Catherine Temple has won a hat-full of national awards for her range of six handmade cheeses and can claim nobility and celebrities among those eating Mrs Temple’s cheese.
But cheese making is only one part of a life crammed with jobs while she and her husband Stephen run a North Norfolk dairy farm at Wighton near Binham.
Catherine is also a university lecturer, a qualified pharmacist, a trainer of nurses, a public speaker, and a keen member of Blakeney’s Coastal Rowing Association.
Catherine and Stephen had both been working on a tea farm in Malawi in south east Africa in the 1990s. While Catherine researched the colour and flavour of tea, Stephen, an engineer, found ways to save energy to halt destruction of the country’s rain forest.
They returned to Norfolk in 1998 to complete their Phds and take over the dairy farm which Stephen’s great grandfather, Fred Temple, started in 1912.
Catherine's now nationally famous cheese-making business began in the kitchen of that farm, Copys Green Farm, three miles from Wells-next-the-Sea. However, cheese-making was born of necessity not desire. Twenty years ago was a time when depressed farm prices made it almost impossible to break even running a farm. So when needs must, Catherine decided cheese might be a way forward.
Her business began in her kitchen with two plastic buckets, a gallon of milk and a library book. In the space of eight years her cheese became one of Norfolk's best known products and is now found on the cheeseboards of top restaurants and in many self-respecting delis.
Facing an uphill struggle to keep their farm going, Catherine selected cheese-making as her contribution while Stephen, an engineer, decided to make electricity.
He installed an anaerobic digester to produce energy and hot water from the whey. This created the ‘carbon neutral’ Norfolk cheese.
Now there is a complete 'circle of success' on the farm with every element – crops, cows, slurry, and cheese making all dependent on each other. And the Temples have won national recognition for their sustainable agriculture.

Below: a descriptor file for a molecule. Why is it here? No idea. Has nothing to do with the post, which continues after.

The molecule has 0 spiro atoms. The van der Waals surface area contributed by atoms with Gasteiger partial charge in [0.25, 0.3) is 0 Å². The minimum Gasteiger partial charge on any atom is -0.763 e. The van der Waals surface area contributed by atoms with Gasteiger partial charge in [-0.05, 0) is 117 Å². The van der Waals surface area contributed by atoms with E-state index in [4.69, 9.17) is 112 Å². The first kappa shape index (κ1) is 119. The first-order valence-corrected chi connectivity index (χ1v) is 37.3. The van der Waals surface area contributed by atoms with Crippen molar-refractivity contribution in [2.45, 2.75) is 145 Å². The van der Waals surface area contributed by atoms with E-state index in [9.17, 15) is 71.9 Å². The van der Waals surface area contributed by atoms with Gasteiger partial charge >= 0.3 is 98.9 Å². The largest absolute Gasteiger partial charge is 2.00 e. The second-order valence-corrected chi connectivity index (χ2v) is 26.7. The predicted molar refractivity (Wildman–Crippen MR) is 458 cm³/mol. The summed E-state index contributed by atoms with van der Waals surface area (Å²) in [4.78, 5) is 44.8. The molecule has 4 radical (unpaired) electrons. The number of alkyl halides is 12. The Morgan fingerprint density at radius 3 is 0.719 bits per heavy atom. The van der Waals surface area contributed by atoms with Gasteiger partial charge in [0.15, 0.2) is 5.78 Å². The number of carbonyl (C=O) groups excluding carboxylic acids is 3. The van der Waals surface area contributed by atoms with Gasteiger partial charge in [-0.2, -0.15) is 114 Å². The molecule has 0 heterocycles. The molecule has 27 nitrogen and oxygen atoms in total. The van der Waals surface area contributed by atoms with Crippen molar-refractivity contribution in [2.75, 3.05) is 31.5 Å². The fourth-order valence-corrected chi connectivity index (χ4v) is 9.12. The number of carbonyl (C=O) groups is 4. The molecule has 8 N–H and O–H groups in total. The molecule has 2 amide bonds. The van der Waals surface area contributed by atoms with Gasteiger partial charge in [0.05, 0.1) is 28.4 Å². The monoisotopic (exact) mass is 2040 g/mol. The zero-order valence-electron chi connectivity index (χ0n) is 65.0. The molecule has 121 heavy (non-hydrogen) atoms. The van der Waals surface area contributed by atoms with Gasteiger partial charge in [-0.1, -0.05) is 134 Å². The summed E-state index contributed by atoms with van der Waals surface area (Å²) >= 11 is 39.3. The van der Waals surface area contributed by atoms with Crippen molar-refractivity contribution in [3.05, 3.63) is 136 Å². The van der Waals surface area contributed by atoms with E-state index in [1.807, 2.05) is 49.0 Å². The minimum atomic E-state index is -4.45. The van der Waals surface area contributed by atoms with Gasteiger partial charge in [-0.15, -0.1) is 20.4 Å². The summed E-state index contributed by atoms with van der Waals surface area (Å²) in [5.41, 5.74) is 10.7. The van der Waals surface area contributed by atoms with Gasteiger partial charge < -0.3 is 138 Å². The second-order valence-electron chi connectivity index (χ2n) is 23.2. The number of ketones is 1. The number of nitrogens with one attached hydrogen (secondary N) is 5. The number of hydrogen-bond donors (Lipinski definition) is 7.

In the early days, Catherine worked seven days a week as a jobbing pharmacist which, together with cheese making, paid the overdraft and got cash flowing in to keep them afloat. Stephen marketed the cheese and ran the farm while Catherine dispensed drugs.
Hard work is clearly in both Catherine and Stephen’s DNA. Not only is she fully involved in the seven-day a week cheese-making operation on the farm, but she is a lecturer at the University of East Anglia’s School of Health Sciences in Norwich. Her university workload was ramped up by having to put all her courses online for students during the Covid-19 pandemic. At the same time cheese sales dropped to just 15 per cent of normal volumes at their worst as the sales outlets such as restaurants and shops closed.
Cheese making is hard and heavy work. A team of skilled part-timers from their village, providing up to 18-20 person-days a week, is involved in production, turning, wrapping and cutting cheese every day of the week. The cows on the 500-acre farm are grazed on home-grown forage crops such as lucerne.
The pasteurised milk from their 90-strong herd of Swiss Brown cows is the key to such award-winning soft and hard cheese varieties with names such as Binham Blue, Wighton, Walsingham, Copys Cloud, Wells Alpine, and Gurney’s Gold. All have been recognised at the British Cheese Awards with Gurney's Gold winning the gold medal. In July 2021, at the Artisan Cheese Fair in Melton Mowbray, Mrs Temple's Binham Blue took the national gold medal and she won silver for her Wells Alpine.
Catherine, whose family ran a small Nottinghamshire dairy farm, where she made Stilton cheese as a child, revised her cheese-making skills and took a cheese-making course paid by her pharmacist earnings to launch her business.
The award-winning fine food hall at Bakers of Holt ‘discovered’ Mrs Temple’s cheese. They showcased her products in the window of their Holt shop. That was the touchpaper which launched interest in Mrs Temple’s Binham Blue among consumers across East Anglia and beyond.
Her cheeseboard soon appeared on the table at the stately home Holkham Hall and tempted the tastebuds of its influential guests. Other prestigious orders followed.
Today, the Temples, who have also won the coveted Farmers’ Weekly Green Energy Farmer of the Year award by following sustainable agricultural policies, produce more than 30 tons of cheese a year. At one time they made 13 different varieties but new laws on allergens has resulted in rationalising varieties.
Cheese-making is now a crucial element in the perfect circle of success at Copys Green Farm.
And how does Catherine make tea? Strong and black to get the full flavour. No milk is added to the brew even though the couple run a dairy farm.
To order online or find out where you can buy Mrs Temple's cheeses go to the Temple's website.
Follow Catherine and Stephen's Instagram to see life on the farm @copys_green_farm